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The Woodcutter’s Daughter
by [?]

There was once a poor woodcutter, very miserable, though prudent and industrious; he had a wife and three grown-up sons, yet their united labours scarcely sufficed for bread. No hope appeared of improving his lot, when he was one day fortunate enough to save the life of his master when attacked by robbers in the forest.

This master was not ungrateful; he desired the woodcutter to repair to him on the following day in order to receive a reward. The poor man did not fail, hoping to gain two or three crowns; for it appeared so natural to defend an unarmed man that he attached little value to his services, considering his own danger not worth a thought. He put on his best array, shaved, and made many reverences to the porter and the numerous lackeys previous to an introduction to the master, who was much more polite than the valets.

“Well, Thomas,” said he, “how can I recompense what you have done for me? Without your assistance I should have perished; and as my life is a very happy one, I value it accordingly.”

Poor Thomas was at a loss how to reply; he stammered out, “My Lord–your Grace,” but could get no further.

The master, in order to relieve the poor man, interrupted him thus: “I understand better than yourself, perhaps, what would suit you; I would not wish to draw you from your native condition, for I believe that none is more truly happy; but I present to you and your children’s children, in perpetuity, the cottage which you inhabit in the forest. You and they shall have the power of cutting as much wood every year as you can use; you shall work for yourself; and if your sons like to hunt, all the game which they kill shall be for their own use. I only exact that you sell nothing, and that while possessing every comfort, you seek not to quit your peaceful obscurity.”

Thomas was so astonished that he could find no words to express his gratitude. He came home to his wife, who heartily shared his joy. The sons immediately set off for a large supply of faggots, and made a great fire; but when they had been thoroughly warmed, Mother Thomas began to say what a pity it was they could make no use of all the wood which was not burned.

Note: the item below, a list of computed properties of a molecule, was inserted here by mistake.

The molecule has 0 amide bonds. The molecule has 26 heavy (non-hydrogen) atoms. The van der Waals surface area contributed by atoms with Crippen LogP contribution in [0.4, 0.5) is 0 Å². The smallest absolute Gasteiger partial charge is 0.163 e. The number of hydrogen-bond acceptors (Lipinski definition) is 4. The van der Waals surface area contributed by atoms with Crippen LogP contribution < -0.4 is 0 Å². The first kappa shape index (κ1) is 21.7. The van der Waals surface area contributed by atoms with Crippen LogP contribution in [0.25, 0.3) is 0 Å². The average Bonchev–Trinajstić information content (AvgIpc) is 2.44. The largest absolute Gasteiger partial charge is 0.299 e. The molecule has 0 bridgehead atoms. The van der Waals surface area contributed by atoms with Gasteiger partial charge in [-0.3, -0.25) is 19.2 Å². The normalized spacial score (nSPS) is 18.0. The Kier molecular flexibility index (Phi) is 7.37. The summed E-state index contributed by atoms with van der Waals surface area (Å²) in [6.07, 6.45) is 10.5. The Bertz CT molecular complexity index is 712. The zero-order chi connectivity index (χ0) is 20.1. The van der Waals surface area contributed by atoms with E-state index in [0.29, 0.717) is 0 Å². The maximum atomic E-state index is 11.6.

“An idea has just struck me,” replied the husband; “our master gives us all we can use; these are his own words,–very well; I shall be able to use enough to bring us in a pretty little income!”

“How?” said his wife.

“When I was a boy,” rejoined the woodcutter, “my father taught me to make wooden shoes and I made them so light and so neat, that they were everywhere sought for. What need now prevent me from exercising this trade? James shall cut wood in the forest, Peter shall kill game for dinner, and Paul, who has not the least brains of the three, shall go to sell my merchandise at the neighbouring town. This will be a public benefit, by enabling the poor about us to dress with more decency and comfort, and it will also serve to furnish our own cottage, of which we shall make a little palace.”

The boys, who were present, highly relished this idea. Mother Thomas, who was rather inclined to gluttony, made the most of the game which Peter provided. A little labour, good cheer, a blazing fire, and perfect family concord, rendered this family the happiest in the world. The master came to the cottage, and seeing them so united and industrious, encouraged the trade of the wooden shoes, which increased their comforts without exposing them to the vices attendant on avarice and luxury.

But happiness such as this seldom remains permanent. A flock of furious wolves appeared in the forest; every day they devoured either helpless children or travellers; they tore up the roots of the trees, attacking even each other, while their wild howlings were heard night and day in the cottage of the woodcutter.